The effect of high assay conversion rates on linkage disequilibrium mapping studies such as the HapMap is important but more subtle. The very nature of an LD mapping method presupposes a degree of redundancy in the choice of markers as some SNPs will be in high LD with each other. However, the ability to convert SNPs at a high rate does confer several advantages in large-scale HapMap approaches. First, if one cannot predict ahead of time which SNPs will fail due to a particular sequence context, a low conversion rate will increase the expense and effort required to build a map as multiple redundant SNPs will need to be attempted to find scorable tagging SNPs. This effort is onerous if several population specific maps are to be constructed. Secondly, the number of surrogates that exist for a given SNP will depend on the density of markers that one is choosing from. The first phase of the HapMap project is expected to produce an informative SNP every 5 kb. At this density, there will be a large number of SNPs that are not in LD with any others. Failure to convert these SNPs will lead to loss of power. Calculating the impact of these gaps on an association study is difficult. Larger haplotypes for which there are multiple surrogates will cover more of the genome and thus add more power than a singleton SNP in a region of high recombination, so the loss of power will not be directly proportional to the SNPs missed as in the case of direct detection. Nevertheless, it is clear that the task of building a comprehensive HapMap product is greatly simplified by a technology that can retain a high rate of assay conversion while achieving high levels of multiplexing.

Further increases in the levels of multiplexing for this assay are likely. Tag set development is proceeding and early tests on a set of 40,000 tags indicate that a similar amount of crosshybridization noise is achievable (data not shown). We believe that a set of 100,000 tags should be a realistic goal in light of recent advances in array technology. The MIP assay itself has shown no evidence of producing nonspecific probe inversion as we have moved to higher levels of multiplexing. Signal-to-noise levels have remained constant between 6,000plex and 12,000plex assays. It should be noted that the total mass of genomic DNA in the reaction is 40 times the probe amounts used in a 12,000plex reaction. As a result the probe-probe interactions that are increasing with multiplexing are still at a level far below the probe-genome interactions. It seems reasonable to assume that another order of magnitude in multiplexing should be achievable. Indeed, preliminary results using 24,000plex MIP reactions have shown highly accurate results (data not shown). The final challenge is in maintaining sufficient detection signal as one splits a single amplification reaction over increasingly large numbers of amplicons. Several means are available to address this issue including: concentration of larger PCR reactions, brighter fluorescent labels, more sensitive scanners, increased hybridization times, and increased oligo density in arrays. Taking all of these considerations into account, we believe that this technology will be able to be scaled to the level of 100,000plex in the near future.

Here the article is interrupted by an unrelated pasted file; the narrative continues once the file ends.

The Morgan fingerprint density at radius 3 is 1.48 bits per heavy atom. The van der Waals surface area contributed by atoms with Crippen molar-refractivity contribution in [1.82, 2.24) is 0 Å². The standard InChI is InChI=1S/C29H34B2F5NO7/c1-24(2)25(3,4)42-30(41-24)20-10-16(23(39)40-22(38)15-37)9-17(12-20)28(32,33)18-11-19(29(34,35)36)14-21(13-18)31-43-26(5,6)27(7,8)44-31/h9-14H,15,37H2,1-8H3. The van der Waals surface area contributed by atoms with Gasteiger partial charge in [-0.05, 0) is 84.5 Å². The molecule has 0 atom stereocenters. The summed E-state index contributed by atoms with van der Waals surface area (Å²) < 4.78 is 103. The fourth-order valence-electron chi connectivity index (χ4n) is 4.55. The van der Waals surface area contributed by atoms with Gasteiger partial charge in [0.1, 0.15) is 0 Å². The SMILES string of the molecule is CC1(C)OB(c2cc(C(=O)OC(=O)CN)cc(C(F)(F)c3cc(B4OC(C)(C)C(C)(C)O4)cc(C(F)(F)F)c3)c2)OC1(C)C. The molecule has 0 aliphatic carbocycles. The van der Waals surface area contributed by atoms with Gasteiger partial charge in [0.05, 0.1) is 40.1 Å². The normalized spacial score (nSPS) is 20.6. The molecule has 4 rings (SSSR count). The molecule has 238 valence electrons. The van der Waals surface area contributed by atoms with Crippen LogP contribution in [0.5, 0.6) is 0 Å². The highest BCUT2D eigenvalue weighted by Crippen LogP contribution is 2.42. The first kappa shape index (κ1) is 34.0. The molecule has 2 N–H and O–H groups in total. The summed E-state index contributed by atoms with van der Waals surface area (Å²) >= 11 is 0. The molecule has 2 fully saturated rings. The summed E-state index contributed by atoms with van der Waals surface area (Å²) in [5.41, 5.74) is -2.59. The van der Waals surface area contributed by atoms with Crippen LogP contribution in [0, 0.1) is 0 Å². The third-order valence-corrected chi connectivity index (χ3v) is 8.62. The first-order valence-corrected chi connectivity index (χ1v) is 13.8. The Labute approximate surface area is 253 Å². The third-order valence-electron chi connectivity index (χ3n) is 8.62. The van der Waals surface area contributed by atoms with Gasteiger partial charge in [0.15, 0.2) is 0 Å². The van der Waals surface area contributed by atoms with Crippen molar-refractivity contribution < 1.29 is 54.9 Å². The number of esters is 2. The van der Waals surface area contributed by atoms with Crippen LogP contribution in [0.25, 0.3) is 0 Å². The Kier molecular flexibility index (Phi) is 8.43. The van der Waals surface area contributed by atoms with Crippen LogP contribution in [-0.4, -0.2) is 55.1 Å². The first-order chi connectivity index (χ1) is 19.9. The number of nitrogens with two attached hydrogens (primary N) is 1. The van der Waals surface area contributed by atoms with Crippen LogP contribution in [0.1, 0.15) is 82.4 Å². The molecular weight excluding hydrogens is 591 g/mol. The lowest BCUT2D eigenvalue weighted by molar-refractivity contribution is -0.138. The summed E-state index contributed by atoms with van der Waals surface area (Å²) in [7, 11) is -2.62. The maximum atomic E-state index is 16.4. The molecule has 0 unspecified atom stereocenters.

Assay design

Batches of SNPs on Chromosome 12 were chosen according to criteria that emphasized even spacing. Once a batch of SNPs has been selected, a homology sequence is selected based on Tm optimization that is on average 40.4 bases long that is centered over the SNP and is complementary to the genome. This sequence is BLASTed against the genome to determine whether the sequence is unique in the genome, where unique is defined as an exact match to only one position. If the exact sequence appears more than once, the probe is not synthesized. This is the only filter used. Next, a tag sequence is added that is unique among the batch of assays and complementary to a feature on the detection chip system. No consideration is given to the degree of complementarity of sequences within the batch. Probes can target overlapping sequences since the genomic DNA is not saturated with hybridized probe. All probe batches were manufactured by ParAllele Bioscience using its proprietary MIP probe synthesis procedures and are commercially available (MegAllele kit, ParAllele BioScience). This process is a pooled procedure that results in a pool of up to 12,000 probes that are tested using pooled quality control procedures before being sent to Baylor College of Medicine.

Genotyping reactions

The genotyping reactions were carried out using the standard protocols recommended by the manufacturer at the Baylor College of Medicine, Human Genome Sequencing Center. MIP assays are carried out in 96-well plates using 12 individuals per plate for each of four allele channels using the MegAllele genotyping kit (ParAllele BioScience). The DNA samples were obtained from the Coriell collection (Coriell Institute) and consisted of trios from the CEU family collection. A full list of these samples is available at the HapMap Web site (www.hapmap.org). Each of the four MIP reactions was mixed with 500 ng of genomic DNA.

Two-color assay execution

After amplification and tag cleavage, the products were hybridized to two GeneChip Tag Arrays: TrueTag 5k or TrueTag 10k (Affymetrix) and stained using a two-color staining kit from ParAllele. The components were decoded by measuring the fluorescence signals at the corresponding complementary tag site on the DNA array. Four intensity values for each probe are generated using a GeneArray scanner (Affymetrix) using two arrays in two fluorescent channels (phycoerythrin and fluorescein) using the manufacturer recommended protocol (ParAllele BioScience). The A and G reactions were pooled on one chip while the C and T channels were pooled on a second chip. For each tag the two values for the expected allelic bases were compared to determine whether the sample was homozygous or heterozygous for the given SNP, and the two non-allele bases were compared to the allele bases to determine the signal-to-noise for the probe. The two non-allele bases serve as internal controls that were used to improve call rate and to reduce false calls due to missing, degraded, or noisy probes. The data from each image were tracked through a LIMS system to a probe pool and a DNA sample. This analysis was carried out using the MegAllele software package that is commercially available from ParAllele BioScience.

Four-color assay execution

The four-color data shown for Batch 4 were carried out using a four-color MegAllele assay kit from ParAllele Bioscience, using its commercially available four-color staining kit. The scanner used is a CCD camera with a broad band excitation lamp. This instrument (GeneChip AT Scanner, Molecular Devices) is commercially available for this assay from Affymetrix. Data from each chip are collected using four different filters to yield the four images that are processed in a manner identical to the data from the two chips that are used in the two-color protocol.


This entire data set is now available publicly by searching Chromosome 12 at (www.hapmap.org). Trio concordances were calculated by tracking the concordance of each chromosome in a child in order to glean some information from the large numbers of markers for which at least one parent is heterozygous for a given marker. In this algorithm, a trio with two homozygous parents contributes two concordance tests (both child alleles predicted), a trio with a single heterozygous parent contributes one test (one child allele predicted), and trios with two heterozygous parents are uninformative and are not considered. Sixty-five percent of all chromosomes called in this study inform trio accuracy using this algorithm.


This work was supported by NIH grant 1U54HG02755. We wish to acknowledge the ongoing intellectual contributions of Professor Ulf Landegren and his lab to the development of the MIP technology.


Article and publication date are at http://www.genome.org/cgi/doi/10.1101/gr.3185605.